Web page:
SEA TROUT: Speckled sea trout make a great light tackle target species here in the Low Country. Trout can be found almost all year round but are most predictable during the fall when the shrimp are in abundance. Starting in the Spring we will see trout along the oyster bars and grass points with very little pattern to their whereabouts. Action picks up through the Summer as trout follow white shrimp into the ocean where they can be targeted on structure such as our nearshore artificial reefs. Many of the trout will stay in the estuaries all the way through Winter. Fall is by far the very best speckled sea trout fishing Hilton Head Island has to offer. With shrimp marching inshore and mega schools of mullet migrating south, these trout will become much more predictable bringing us some fantastic light tackle action through the new year! With most trout ranging from 1/2lb to 4lbs around Hilton Head and Beaufort, medium-light action spinning rods and 10lb line are recommended. Typical trout tactics include soft plastics, plugs, spoons and of course live shrimp, mud minnows and finger mullet. There’s nothing quite like a big gator sea trout thrashing its head at the surface as you crank in yet another. If your looking for a species that behaves and takes artificial lures like a large mouth bass, this is it!
Flounder: Spring & Summer
FLOUNDER: Flounder can be caught from Spring-Fall around Hilton Head Island, before they migrate offshore to wrecks and reefs for Winter. These flat fish are bottom dwellers and sit buried to the bottom facing up current, waiting on their prey to pass overtop for the ambush. Flounder feed on shrimp and fish and are somewhat challenging to target with traditional rod and reel. Most of our flounder bites come as by-catch while redfishing and trout fishing. The initial bite from a flounder can be a very subtle and feel as if you are snagged on the bottom. Once you pull on that snag a bit, the flounder will peel off the bottom and put up a little bit of a fight. Live shrimp, finger mullet, and mud minnows fished on a jig head or carolina rigged on the bottom are great choices when it comes to flounder fishing here in Hilton Head. When it comes to artificial baits, Berkley Gulp and Z-man soft plastics fished slow and low will get the job done. Flounder can also be taken on fly gear by blind casting around oyster bars and creek mouths. Clousers, EP minnows, and shrimp patterns seem to work best for flounder on the fly. Awesome Adventure Charters encourages catch in release for most inshore species but sometimes a big ol’ flounder is hard to resist. Yum!
Jack Crevalle: Summer & Early Fall
JACK CREVASSE: It doesn’t get much more exciting than jack crevalle fishing in Hilton Head! Large schools of adult jack crevalle swim into Port Royal Sound, Calibogue Sound, and off the beaches starting in May and will stay around until around October when the water cools. These fish range from 20-40lbs of pure muscle and are sure to break a sweat on even the most experienced anglers. These schools swim the surface in calm conditions and are noticeable to the trained eye. Sometimes you will see what looks like a river moving through a calm slick of water and sometimes only an inch or two of their yellow, sickle-shaped tail fins are visible above the water. Once you locate these monster jacks, you have a variety of offerings they are likely to explode on. Many favor large offshore poppers and lipless crank baits because these baits are large, noisy, bright, and they just plain get eaten! The ultimate way to catch a giant jack crevalle is on a big popper fly. There is just nothing like watching a dozen jacks break away from the school and compete for your fly in a fast, splashing yellow blur! Once you hook up on an adult jack crevalle, you’d better clear your schedule because these brutes will peel 100 yards of line on their first run and then sound down to the bottom for as long as they can stand. My tackle of choice for giant jacks are the same spinning rods as I use for tarpon, St. Croix Tidemaster Heavy 8 footers with 6000 size reels full of 50lb braided line. These rods launch plugs accurately and have the backbone to break a jack crevalle’s spirit. For fly gear I use 10-12wt Sage xi3 rods loaded with Rio floating tarpon lines. These larger rods and lines will help get the extra distance casting those larger poppers or streamers, and you’ll be glad you brought the 12wt once you hook one! Getting these fish unhooked and back into the water quickly is critical to the fish’s survival, because a large jack crevalle on light enough tackle can literally fight themselves to death. Don’t miss your chance at a fish of a lifetime, let’s go get one!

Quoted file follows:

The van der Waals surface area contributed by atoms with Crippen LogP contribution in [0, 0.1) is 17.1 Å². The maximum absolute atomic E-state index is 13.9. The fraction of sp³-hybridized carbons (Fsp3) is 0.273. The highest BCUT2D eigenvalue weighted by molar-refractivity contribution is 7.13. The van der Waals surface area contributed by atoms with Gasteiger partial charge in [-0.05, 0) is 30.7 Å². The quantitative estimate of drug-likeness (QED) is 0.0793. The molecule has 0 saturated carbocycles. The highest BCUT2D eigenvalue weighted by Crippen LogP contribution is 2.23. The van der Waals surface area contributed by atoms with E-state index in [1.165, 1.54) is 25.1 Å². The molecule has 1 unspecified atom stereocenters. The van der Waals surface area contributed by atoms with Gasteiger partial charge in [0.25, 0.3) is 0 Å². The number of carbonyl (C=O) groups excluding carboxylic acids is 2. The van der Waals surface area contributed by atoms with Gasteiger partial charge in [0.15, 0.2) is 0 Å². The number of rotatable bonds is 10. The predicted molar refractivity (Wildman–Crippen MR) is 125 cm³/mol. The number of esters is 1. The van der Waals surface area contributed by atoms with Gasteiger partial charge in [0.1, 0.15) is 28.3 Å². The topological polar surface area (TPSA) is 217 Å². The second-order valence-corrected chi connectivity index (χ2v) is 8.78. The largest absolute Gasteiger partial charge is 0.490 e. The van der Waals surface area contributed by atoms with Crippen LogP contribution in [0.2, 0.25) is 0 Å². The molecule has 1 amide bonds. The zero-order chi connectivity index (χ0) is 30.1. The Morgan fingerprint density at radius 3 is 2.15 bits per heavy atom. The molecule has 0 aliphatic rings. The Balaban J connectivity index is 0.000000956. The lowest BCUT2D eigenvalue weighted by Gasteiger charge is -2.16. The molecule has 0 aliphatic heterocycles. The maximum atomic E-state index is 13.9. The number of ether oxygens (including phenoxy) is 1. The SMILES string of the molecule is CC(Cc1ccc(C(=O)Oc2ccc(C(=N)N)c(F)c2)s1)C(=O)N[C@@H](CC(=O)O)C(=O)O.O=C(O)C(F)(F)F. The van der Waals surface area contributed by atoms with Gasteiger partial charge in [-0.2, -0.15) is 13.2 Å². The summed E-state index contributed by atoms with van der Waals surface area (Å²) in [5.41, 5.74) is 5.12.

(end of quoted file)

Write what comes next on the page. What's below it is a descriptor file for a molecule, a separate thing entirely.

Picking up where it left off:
Cobia: May & June